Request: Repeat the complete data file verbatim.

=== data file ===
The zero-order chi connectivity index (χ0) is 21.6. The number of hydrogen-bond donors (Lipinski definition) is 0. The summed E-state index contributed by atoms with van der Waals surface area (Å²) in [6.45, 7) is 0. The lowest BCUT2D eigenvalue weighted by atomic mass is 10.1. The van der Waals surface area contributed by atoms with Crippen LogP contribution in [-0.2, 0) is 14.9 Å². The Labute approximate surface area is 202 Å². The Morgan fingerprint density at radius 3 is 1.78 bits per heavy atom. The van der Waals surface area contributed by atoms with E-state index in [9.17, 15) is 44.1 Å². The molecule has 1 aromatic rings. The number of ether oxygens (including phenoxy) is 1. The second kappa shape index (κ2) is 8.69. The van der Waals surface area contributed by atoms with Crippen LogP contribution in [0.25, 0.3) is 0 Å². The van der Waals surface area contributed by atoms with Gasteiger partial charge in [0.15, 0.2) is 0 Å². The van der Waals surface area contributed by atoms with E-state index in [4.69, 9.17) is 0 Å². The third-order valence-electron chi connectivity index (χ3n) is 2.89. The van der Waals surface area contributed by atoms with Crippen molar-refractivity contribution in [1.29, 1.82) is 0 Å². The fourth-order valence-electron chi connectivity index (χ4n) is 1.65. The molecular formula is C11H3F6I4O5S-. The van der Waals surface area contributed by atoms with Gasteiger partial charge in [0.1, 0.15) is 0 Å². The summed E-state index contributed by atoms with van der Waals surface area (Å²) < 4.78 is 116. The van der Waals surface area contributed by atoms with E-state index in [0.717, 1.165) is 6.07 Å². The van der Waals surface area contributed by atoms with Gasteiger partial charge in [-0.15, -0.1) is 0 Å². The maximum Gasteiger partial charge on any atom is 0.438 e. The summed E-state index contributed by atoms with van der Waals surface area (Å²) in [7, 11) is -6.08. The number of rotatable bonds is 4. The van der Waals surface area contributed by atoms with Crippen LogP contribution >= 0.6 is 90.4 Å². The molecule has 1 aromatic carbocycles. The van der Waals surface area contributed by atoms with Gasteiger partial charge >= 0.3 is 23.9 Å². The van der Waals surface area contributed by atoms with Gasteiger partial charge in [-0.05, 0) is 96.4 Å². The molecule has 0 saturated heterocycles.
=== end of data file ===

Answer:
The zero-order chi connectivity index (χ0) is 21.6. The number of hydrogen-bond donors (Lipinski definition) is 0. The summed E-state index contributed by atoms with van der Waals surface area (Å²) in [6.45, 7) is 0. The lowest BCUT2D eigenvalue weighted by atomic mass is 10.1. The van der Waals surface area contributed by atoms with Crippen LogP contribution in [-0.2, 0) is 14.9 Å². The Labute approximate surface area is 202 Å². The Morgan fingerprint density at radius 3 is 1.78 bits per heavy atom. The van der Waals surface area contributed by atoms with E-state index in [9.17, 15) is 44.1 Å². The molecule has 1 aromatic rings. The number of ether oxygens (including phenoxy) is 1. The second kappa shape index (κ2) is 8.69. The van der Waals surface area contributed by atoms with Crippen LogP contribution in [0.25, 0.3) is 0 Å². The van der Waals surface area contributed by atoms with Gasteiger partial charge in [0.15, 0.2) is 0 Å². The van der Waals surface area contributed by atoms with E-state index in [4.69, 9.17) is 0 Å². The third-order valence-electron chi connectivity index (χ3n) is 2.89. The van der Waals surface area contributed by atoms with Crippen molar-refractivity contribution in [1.29, 1.82) is 0 Å². The fourth-order valence-electron chi connectivity index (χ4n) is 1.65. The molecular formula is C11H3F6I4O5S-. The van der Waals surface area contributed by atoms with Gasteiger partial charge in [0.1, 0.15) is 0 Å². The summed E-state index contributed by atoms with van der Waals surface area (Å²) < 4.78 is 116. The van der Waals surface area contributed by atoms with E-state index in [0.717, 1.165) is 6.07 Å². The van der Waals surface area contributed by atoms with Gasteiger partial charge in [-0.15, -0.1) is 0 Å². The maximum Gasteiger partial charge on any atom is 0.438 e. The summed E-state index contributed by atoms with van der Waals surface area (Å²) in [7, 11) is -6.08. The number of rotatable bonds is 4. The van der Waals surface area contributed by atoms with Crippen LogP contribution >= 0.6 is 90.4 Å². The molecule has 1 aromatic carbocycles. The van der Waals surface area contributed by atoms with Gasteiger partial charge >= 0.3 is 23.9 Å². The van der Waals surface area contributed by atoms with Gasteiger partial charge in [-0.05, 0) is 96.4 Å². The molecule has 0 saturated heterocycles.